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Regina Spektor
far - Sire
FILTER Grade: 82%

By Kyle Lemmon on November 20, 2009


Regina Spektor

The lowercase ‘f’ in far is telling. The title to Regina Spektor’s ambitious, long-awaited fifth album reads as a knowing wink to the Russian-born, Jewish-American singer-songwriter’s rapturous worship of the ephemera that clutters all our lives. In the past, that Spektorian transient material ran the gamut from a suave, lockless Samson munching Wonder Bread (“Samson”) to a divorcée approximated as an unsavory morsel of food stuck in between molars (“Ode to Divorce”). The East Villager’s clipped syllables and anachronistic participles of speech rolled these micro-revelations off her tongue in quirky torrents. Self-released albums 11:11 (2001) and Songs (2002) sounded like a lo-fi basement cassette you’d find rolled up in somebody’s sock drawer—fusty memories of a clown laughing or crying alone.

So after the runaway Billboard success of 2006’s Begin to Hope, far aims to catalog the tiny accruements leading up to Spektor’s arrival. Her new environs are distinctly different to the basement recordings of her past, but the friends she brings along preserve some of the intimacy and spontaneity of the dramatis personae that earns her the adjective, “Spektorian.” Three iconic producers—Mike Elizondo (Dr. Dre, Eminem), Jeff Lynne (ELO, Tom Petty, George Harrison, Traveling Wilburys) and Garret “Jacknife” Lee (R.E.M., Weezer) take the helm. Bouncy opener “The Calculation” is an in-studio jam (a first for Spektor) with Elizondo. Spektor recounts two domestic love doves constructing a computer out of macaroni pieces. The breezy piano narrative taps into Spektor’s bifurcated personae—calculated classical training relentlessly tugging against her goofiest inclinations. When one wins out over the other, it usually spells failure. There’s a good deal of pratfall and triumph on far. The Traveling Wilbury-like cut by Lynne (“The Folding Chair”) is an endearing piece of piano pap. The boastful female protagonist, who catches sweat with her eyelashes, starts to bark like a dolphin (read: seal). The beautiful wordless chorus of the introspective “Eet” is much better. It makes sense, because if far were a party, there might be more wallflowers than dancers.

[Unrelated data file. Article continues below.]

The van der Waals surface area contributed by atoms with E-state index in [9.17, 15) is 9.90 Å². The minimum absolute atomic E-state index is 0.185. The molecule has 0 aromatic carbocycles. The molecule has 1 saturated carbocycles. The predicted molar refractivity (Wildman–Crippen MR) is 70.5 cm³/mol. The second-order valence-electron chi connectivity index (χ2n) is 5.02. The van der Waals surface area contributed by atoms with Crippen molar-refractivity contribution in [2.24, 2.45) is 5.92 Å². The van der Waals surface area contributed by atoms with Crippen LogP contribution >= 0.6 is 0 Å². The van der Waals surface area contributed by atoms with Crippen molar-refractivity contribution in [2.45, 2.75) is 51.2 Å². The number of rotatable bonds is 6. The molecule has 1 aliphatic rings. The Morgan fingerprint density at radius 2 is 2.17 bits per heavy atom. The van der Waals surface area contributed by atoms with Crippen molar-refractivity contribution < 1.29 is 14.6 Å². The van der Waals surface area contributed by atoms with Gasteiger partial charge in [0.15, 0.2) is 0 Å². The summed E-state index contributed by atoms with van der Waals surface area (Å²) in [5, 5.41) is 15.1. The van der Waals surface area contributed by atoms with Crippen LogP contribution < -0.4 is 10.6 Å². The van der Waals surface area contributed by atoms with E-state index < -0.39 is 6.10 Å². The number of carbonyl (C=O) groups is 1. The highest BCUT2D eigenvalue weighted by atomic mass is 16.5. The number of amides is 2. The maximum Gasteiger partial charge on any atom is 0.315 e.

That’s a novel move and a humorless detriment on Spektor’s part. Sure, the soundtrack-ready “Imagine”-esque ballad “Laughing With” will get mass play from Grey’s Anatomy, but its lyrical revelations about god are somewhat trite. Elsewhere, the Elizondo-produced robot slow-burner “Machine” recalls the brilliant Russian cabaret pieces at the tail end of Hope (“Lady” and “20 Years of Snow”). Lynne has most of the winning productions here, and the haunting “Genius Next Door” is certainly the best. It recalls the singer’s passion for ephemera in a way that the next song in the tracklisting echoes without pretension—“Wallet” is a delightfully unadorned tale of someone finding another’s wallet…and taking it back to Blockbuster Video.

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